Last week, Metka came back from Tanzania and immediately she flew back to Slovenia. She couldn't stop telling about her stories there :). I didn't manage to see her pictures yet (thousands). However she sent me a few nice ones from when she was in Zanzibar. I am happy she had a great time there :), now she is catching time up with her family.

Links section

For a long time i wanted to put a link to the blogs i regularly read and finally today i managed. It may look ugly in your browser, because i cannot control the html output of blogrolling without paying. I tried to improve things with basic CSS tricks, but it does not work well, apparently. I am too bored and busy to do more at the moment. Of course, advice is welcome!!

Some days ago Eduardo was writing about the need of keeping your honor high in Bolivia. That is, fight if you are challenged! I have many similar stories as well, fortunately, no injuries or deaths among my friends/family. Sorry for your friend Eduardo.

Update: It seems that CSS is now working well.

Wednesday, July 06, 2005

A new creationist theory

There is a non-stop debate in the US about what should be taught in classrooms. Evolutionary theory? Creationist theory? Both?

Fortunately for all of us there are more options. I am very fond of this new creationist theory that answers very sensibly the deep questions of our universe. You can't miss it!

The situations in Bolivia seems to be moving forward. The congress has finally aggreed for new elections. You can find reports at mabb and barrioflores. Some very unusual pictures about bolivia: gay pride in Bolivia.

I am currently finishing my nourrishing breakfast and preparing my lunch. This is going to be a very long day working on my paper for POPL 2005. There is still much to do. Maybe not too much computer type setting today since i have to work on proofs. I expect i will be sleeping late tonight again.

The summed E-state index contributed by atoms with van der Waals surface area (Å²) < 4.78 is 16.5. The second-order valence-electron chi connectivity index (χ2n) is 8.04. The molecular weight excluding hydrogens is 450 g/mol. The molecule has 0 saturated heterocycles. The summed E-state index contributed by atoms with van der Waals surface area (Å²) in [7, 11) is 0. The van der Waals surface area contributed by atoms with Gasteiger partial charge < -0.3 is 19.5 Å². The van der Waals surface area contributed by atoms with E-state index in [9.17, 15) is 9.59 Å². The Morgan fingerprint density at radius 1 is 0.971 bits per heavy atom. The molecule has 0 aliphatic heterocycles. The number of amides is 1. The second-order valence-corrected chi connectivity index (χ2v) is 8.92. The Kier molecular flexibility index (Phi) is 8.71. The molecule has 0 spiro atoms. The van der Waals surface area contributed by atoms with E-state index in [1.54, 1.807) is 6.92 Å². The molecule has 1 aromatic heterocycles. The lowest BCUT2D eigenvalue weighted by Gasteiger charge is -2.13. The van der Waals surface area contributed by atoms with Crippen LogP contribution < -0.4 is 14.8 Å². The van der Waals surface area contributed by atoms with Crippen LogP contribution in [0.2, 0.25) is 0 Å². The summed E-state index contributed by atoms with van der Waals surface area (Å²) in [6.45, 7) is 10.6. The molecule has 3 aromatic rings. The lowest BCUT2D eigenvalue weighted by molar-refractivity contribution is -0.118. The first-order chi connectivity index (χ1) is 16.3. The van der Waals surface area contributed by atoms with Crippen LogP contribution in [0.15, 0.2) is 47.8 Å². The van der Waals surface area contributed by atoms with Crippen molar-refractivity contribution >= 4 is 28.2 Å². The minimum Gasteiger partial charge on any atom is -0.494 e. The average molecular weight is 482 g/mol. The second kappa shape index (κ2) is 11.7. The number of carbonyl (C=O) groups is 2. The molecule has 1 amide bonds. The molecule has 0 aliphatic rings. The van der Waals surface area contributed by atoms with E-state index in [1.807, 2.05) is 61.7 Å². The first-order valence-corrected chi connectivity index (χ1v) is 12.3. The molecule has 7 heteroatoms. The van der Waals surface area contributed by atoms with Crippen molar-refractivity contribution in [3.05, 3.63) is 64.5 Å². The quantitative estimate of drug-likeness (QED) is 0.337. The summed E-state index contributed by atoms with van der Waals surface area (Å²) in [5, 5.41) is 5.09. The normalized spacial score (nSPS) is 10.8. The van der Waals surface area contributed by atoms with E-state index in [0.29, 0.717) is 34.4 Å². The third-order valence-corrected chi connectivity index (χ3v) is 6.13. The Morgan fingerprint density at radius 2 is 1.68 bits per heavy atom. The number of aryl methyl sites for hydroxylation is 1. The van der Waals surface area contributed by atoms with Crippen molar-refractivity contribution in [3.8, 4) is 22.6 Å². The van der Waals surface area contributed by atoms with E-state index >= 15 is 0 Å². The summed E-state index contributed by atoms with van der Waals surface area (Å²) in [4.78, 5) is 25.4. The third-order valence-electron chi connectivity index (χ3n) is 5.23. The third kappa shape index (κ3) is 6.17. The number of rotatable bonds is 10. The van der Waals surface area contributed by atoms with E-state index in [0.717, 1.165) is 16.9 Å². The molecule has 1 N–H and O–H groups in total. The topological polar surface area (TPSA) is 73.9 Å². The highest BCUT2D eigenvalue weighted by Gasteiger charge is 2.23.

Sunday, July 03, 2005

Bolivian movies

Almadadenoche is commenting on bolivian movies. I am really eager to see the ones he mention there. In a previous post i mentioned two bolivian movies i saw recently. I heartily recommend El Atraco. I especially like the conversations of the main character with the university professor. They approach politics as chess, where moves have to be carefully considered and you have also to consider your position in the board, and the kind of piece you are. Another part i like is the interrogatory of Raul by Bernal, or is it the other way around? I sure must get this movie next time i go to Bolivia. I should like to watch it again.

A read a great book last week, it is called The Passion by Jeanette Winterson. A great story about passion in the times of Napoleon. Its description of Venice is so mysterious that you really want to go after you read it.

Update: El periódico La Razón has this article about two forthcoming bolivian movies. One of them is made by the same director as El Atraco, Paolo Agazzi. I want to see it!

"no al neo liberalismo privatisador!!!!!!!!"

That was the subject of the email that Nancy, my friend working in La Paz, sent me. I paste parts of it below:
Hi folks,
Here everything is back to normal, we have water, gas, food, transport and all restaurants and shops are open again. I guess the entire Bolivian police force and all activist are taking a rest, which means PEACE for the rest of us. it was all quite scary and im glad it is over.
so many of you asked me about the crisis we had few weeks ago here in Bolivia. Well, I have written a small report about it. Look attachment!!!!!!!!!! just bear in mind that the report is what WE think, me and the head of the NGO i work for at the moment. It is subjective and emotional!!!